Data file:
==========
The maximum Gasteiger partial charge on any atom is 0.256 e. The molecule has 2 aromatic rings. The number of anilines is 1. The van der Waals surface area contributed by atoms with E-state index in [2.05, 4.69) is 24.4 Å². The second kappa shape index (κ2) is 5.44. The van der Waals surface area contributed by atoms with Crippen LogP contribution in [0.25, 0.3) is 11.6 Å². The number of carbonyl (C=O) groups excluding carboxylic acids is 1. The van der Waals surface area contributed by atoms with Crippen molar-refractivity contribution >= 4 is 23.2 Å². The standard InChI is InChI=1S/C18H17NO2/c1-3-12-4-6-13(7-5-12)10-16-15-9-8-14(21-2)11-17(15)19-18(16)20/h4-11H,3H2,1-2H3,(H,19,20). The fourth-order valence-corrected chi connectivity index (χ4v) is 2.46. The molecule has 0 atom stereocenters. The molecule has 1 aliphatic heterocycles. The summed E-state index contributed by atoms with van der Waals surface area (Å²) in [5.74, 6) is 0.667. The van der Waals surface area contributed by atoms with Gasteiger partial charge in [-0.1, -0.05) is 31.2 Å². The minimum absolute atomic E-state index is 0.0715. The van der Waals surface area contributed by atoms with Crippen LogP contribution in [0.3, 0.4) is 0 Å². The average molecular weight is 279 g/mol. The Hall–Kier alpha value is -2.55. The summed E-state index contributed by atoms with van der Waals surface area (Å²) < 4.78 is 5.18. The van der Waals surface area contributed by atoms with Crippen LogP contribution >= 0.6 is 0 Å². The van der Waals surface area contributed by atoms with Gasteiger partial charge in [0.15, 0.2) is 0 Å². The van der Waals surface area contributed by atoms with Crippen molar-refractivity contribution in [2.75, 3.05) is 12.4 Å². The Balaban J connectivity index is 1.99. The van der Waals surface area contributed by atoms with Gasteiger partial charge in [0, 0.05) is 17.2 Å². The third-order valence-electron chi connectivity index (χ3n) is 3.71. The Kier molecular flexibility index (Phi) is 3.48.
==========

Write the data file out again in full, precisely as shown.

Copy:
The maximum Gasteiger partial charge on any atom is 0.256 e. The molecule has 2 aromatic rings. The number of anilines is 1. The van der Waals surface area contributed by atoms with E-state index in [2.05, 4.69) is 24.4 Å². The second kappa shape index (κ2) is 5.44. The van der Waals surface area contributed by atoms with Crippen LogP contribution in [0.25, 0.3) is 11.6 Å². The number of carbonyl (C=O) groups excluding carboxylic acids is 1. The van der Waals surface area contributed by atoms with Crippen molar-refractivity contribution >= 4 is 23.2 Å². The standard InChI is InChI=1S/C18H17NO2/c1-3-12-4-6-13(7-5-12)10-16-15-9-8-14(21-2)11-17(15)19-18(16)20/h4-11H,3H2,1-2H3,(H,19,20). The fourth-order valence-corrected chi connectivity index (χ4v) is 2.46. The molecule has 0 atom stereocenters. The molecule has 1 aliphatic heterocycles. The summed E-state index contributed by atoms with van der Waals surface area (Å²) in [5.74, 6) is 0.667. The van der Waals surface area contributed by atoms with Gasteiger partial charge in [-0.1, -0.05) is 31.2 Å². The minimum absolute atomic E-state index is 0.0715. The van der Waals surface area contributed by atoms with Crippen LogP contribution in [0.3, 0.4) is 0 Å². The average molecular weight is 279 g/mol. The Hall–Kier alpha value is -2.55. The summed E-state index contributed by atoms with van der Waals surface area (Å²) < 4.78 is 5.18. The van der Waals surface area contributed by atoms with Crippen LogP contribution >= 0.6 is 0 Å². The van der Waals surface area contributed by atoms with Gasteiger partial charge in [0.15, 0.2) is 0 Å². The van der Waals surface area contributed by atoms with Crippen molar-refractivity contribution in [2.75, 3.05) is 12.4 Å². The Balaban J connectivity index is 1.99. The van der Waals surface area contributed by atoms with Gasteiger partial charge in [0, 0.05) is 17.2 Å². The third-order valence-electron chi connectivity index (χ3n) is 3.71. The Kier molecular flexibility index (Phi) is 3.48.